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Democrats react to Kavanaugh confirmation

Brandon Moseley

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Saturday, the United States Senate confirmed Brett M. Kavanaugh to the Supreme Court on a 50 to 48 vote. Kavanaugh’s confirmation was the most partisan Supreme Court hearings in decades. Ultimately, all but one Republican Senator voted for Kavanaugh and all but one Democratic Senators voted against. That vast partisan gulf left Republicans jubilant Saturday night and Democrat bitterly disappointed.

“As Brett Kavanaugh has been confirmed to the Supreme Court, we are all feeling angry, frustrated, and disappointed,” Congressional candidate Mallory Hagan said. “However, what we are feeling right now must not discourage us; we have to use it as motivation to actively work to shape our future for the better. This midterm election is our time to decide the future of our country, and we cannot let this opportunity pass us by. It’s time for action.”

Hagan is a former Miss America who is challenging incumbent Mike Rogers, R-Saks, in the Third Congressional District on November 6.

“If Amendment 2 passes and Roe v. Wade is overturned – which is a likely scenario with Kavanaugh on the highest court in the land – there will be life and death consequences for the women of Alabama,” said President and CEO of Planned Parenthood Southeast Advocates Staci Fox. “Alabamians – especially women of color and women with low incomes – already face barriers in accessing health care and, in a world where abortion is outlawed with no exceptions, they would bear the brunt of of those consequences.”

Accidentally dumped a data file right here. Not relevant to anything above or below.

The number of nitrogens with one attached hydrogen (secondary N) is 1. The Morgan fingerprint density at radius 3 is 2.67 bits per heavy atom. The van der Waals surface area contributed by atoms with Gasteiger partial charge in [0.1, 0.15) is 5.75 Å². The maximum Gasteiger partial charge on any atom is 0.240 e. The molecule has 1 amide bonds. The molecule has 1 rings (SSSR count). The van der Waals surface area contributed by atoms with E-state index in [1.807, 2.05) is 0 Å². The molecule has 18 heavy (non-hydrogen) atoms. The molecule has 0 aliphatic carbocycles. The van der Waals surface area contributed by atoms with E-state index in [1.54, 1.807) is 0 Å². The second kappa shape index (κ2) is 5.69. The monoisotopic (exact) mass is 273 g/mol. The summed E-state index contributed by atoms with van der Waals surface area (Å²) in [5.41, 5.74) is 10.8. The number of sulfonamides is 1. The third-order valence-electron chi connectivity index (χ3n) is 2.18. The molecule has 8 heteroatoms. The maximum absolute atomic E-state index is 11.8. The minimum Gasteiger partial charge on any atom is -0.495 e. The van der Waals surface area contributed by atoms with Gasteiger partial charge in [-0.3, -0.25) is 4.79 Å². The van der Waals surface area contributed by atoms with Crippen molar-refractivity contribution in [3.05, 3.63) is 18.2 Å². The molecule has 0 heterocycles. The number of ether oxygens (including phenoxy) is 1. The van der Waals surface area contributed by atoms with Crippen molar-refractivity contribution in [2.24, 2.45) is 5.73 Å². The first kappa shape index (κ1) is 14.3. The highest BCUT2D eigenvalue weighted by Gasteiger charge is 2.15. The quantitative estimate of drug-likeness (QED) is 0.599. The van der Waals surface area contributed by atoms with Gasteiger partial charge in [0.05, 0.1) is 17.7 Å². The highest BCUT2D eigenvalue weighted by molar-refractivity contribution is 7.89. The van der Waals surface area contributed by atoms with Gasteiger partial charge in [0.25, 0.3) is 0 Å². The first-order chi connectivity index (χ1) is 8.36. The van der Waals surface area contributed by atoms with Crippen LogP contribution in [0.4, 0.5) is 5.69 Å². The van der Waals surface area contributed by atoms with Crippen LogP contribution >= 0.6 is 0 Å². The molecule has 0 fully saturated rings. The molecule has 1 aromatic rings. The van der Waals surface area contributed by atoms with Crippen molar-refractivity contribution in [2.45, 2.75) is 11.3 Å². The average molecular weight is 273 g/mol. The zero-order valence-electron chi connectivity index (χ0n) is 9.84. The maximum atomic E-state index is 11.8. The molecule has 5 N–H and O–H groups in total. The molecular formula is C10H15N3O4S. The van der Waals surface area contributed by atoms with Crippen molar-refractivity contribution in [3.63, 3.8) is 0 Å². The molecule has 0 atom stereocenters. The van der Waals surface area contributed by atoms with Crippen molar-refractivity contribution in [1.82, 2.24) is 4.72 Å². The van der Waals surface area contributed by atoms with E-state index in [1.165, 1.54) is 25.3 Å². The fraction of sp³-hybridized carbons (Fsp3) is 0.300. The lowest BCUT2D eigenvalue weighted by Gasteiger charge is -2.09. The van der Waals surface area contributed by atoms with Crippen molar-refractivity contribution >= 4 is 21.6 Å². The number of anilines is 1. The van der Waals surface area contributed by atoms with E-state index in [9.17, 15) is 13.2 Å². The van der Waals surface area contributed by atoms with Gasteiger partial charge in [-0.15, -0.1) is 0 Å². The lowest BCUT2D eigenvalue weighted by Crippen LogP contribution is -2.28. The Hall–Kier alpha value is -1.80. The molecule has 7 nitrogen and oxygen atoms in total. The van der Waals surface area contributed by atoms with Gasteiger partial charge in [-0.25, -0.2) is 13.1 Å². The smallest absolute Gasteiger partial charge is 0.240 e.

On November 6, Alabama voters will have the opportunity to consider the Pro-Life Amendment 2 which would effectively make abortion illegal in Alabama, if the Supreme Court were to reverse the highly controversial 5 to 4 Roe versus Wade ruling.

“Brett Kavanaugh may have just been confirmed to the Supreme Court, but the grassroots movement that came together to oppose him will only continue to grow,” CREDO Action Co-Director Heidi Hess said. “Eventually, when the dust settles and the right-wing fever that has overtaken Congress breaks, Kavanaugh will be impeached for lying under oath to the Senate Judiciary Committee, or for other criminal acts.”

“Susan Collins will never be mistaken for a moderate again,” Hess continued. “When Kavanaugh guts Roe v. Wade, women everywhere will remember the pivotal role Susan Collins played in making it happen. Sen. Joe Manchin’s vote to confirm Kavanaugh goes against every Democratic value. Tom Perez, Chris Van Hollen and Chuck Schumer must hold him accountable.”

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“The DNC and DSCC should stop funding or otherwise supporting Manchin’s re-election campaign,” Hess continued. “Chuck Schumer should immediately remove him from Democratic leadership. No one has ever mistaken Manchin for a leader and he is clearly not a Democrat.”

“We want to express our deepest gratitude to the millions of activists who fought Kavanaugh from the beginning to the very end and the brave and powerful survivors who shared their stories,” Hess said. “Someday soon, thanks to their persistence and grassroots organizing, they’ll get the responsive, respectful and progressive government they deserve.”